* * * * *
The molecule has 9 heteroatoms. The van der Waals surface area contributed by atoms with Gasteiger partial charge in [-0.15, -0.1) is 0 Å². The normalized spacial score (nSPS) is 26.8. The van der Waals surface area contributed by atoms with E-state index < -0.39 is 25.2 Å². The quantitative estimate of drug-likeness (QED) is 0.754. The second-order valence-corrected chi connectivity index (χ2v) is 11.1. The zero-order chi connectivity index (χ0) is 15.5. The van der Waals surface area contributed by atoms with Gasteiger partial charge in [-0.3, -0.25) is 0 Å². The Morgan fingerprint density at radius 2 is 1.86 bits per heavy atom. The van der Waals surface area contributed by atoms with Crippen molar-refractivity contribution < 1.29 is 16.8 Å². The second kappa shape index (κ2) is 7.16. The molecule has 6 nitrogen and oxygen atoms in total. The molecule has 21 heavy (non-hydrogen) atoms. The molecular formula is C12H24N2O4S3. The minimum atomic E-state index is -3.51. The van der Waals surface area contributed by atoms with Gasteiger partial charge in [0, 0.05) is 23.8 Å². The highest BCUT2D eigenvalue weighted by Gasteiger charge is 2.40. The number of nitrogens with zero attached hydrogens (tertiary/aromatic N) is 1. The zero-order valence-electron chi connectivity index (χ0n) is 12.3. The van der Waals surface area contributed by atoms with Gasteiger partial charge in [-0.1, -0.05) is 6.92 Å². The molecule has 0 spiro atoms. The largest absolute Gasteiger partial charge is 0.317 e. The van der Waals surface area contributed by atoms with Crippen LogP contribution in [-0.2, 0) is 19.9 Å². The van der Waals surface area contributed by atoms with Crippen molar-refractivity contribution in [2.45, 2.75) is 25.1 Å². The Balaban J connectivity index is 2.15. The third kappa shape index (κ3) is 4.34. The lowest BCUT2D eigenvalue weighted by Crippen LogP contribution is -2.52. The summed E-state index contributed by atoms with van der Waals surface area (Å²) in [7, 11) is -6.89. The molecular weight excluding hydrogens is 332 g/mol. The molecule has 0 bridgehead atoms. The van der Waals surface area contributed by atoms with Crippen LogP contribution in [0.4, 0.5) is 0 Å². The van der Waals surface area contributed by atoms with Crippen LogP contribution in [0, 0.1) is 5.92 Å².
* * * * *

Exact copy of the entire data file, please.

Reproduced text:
The molecule has 9 heteroatoms. The van der Waals surface area contributed by atoms with Gasteiger partial charge in [-0.15, -0.1) is 0 Å². The normalized spacial score (nSPS) is 26.8. The van der Waals surface area contributed by atoms with E-state index < -0.39 is 25.2 Å². The quantitative estimate of drug-likeness (QED) is 0.754. The second-order valence-corrected chi connectivity index (χ2v) is 11.1. The zero-order chi connectivity index (χ0) is 15.5. The van der Waals surface area contributed by atoms with Gasteiger partial charge in [-0.3, -0.25) is 0 Å². The Morgan fingerprint density at radius 2 is 1.86 bits per heavy atom. The van der Waals surface area contributed by atoms with Crippen molar-refractivity contribution < 1.29 is 16.8 Å². The second kappa shape index (κ2) is 7.16. The molecule has 6 nitrogen and oxygen atoms in total. The molecule has 21 heavy (non-hydrogen) atoms. The molecular formula is C12H24N2O4S3. The minimum atomic E-state index is -3.51. The van der Waals surface area contributed by atoms with Gasteiger partial charge in [0, 0.05) is 23.8 Å². The highest BCUT2D eigenvalue weighted by Gasteiger charge is 2.40. The number of nitrogens with zero attached hydrogens (tertiary/aromatic N) is 1. The zero-order valence-electron chi connectivity index (χ0n) is 12.3. The van der Waals surface area contributed by atoms with Gasteiger partial charge in [-0.1, -0.05) is 6.92 Å². The molecule has 0 spiro atoms. The largest absolute Gasteiger partial charge is 0.317 e. The van der Waals surface area contributed by atoms with Crippen LogP contribution in [-0.2, 0) is 19.9 Å². The van der Waals surface area contributed by atoms with Crippen molar-refractivity contribution in [2.45, 2.75) is 25.1 Å². The Balaban J connectivity index is 2.15. The third kappa shape index (κ3) is 4.34. The lowest BCUT2D eigenvalue weighted by Crippen LogP contribution is -2.52. The summed E-state index contributed by atoms with van der Waals surface area (Å²) in [7, 11) is -6.89. The molecular weight excluding hydrogens is 332 g/mol. The molecule has 0 bridgehead atoms. The van der Waals surface area contributed by atoms with Crippen LogP contribution in [0.4, 0.5) is 0 Å². The van der Waals surface area contributed by atoms with Crippen LogP contribution in [0, 0.1) is 5.92 Å².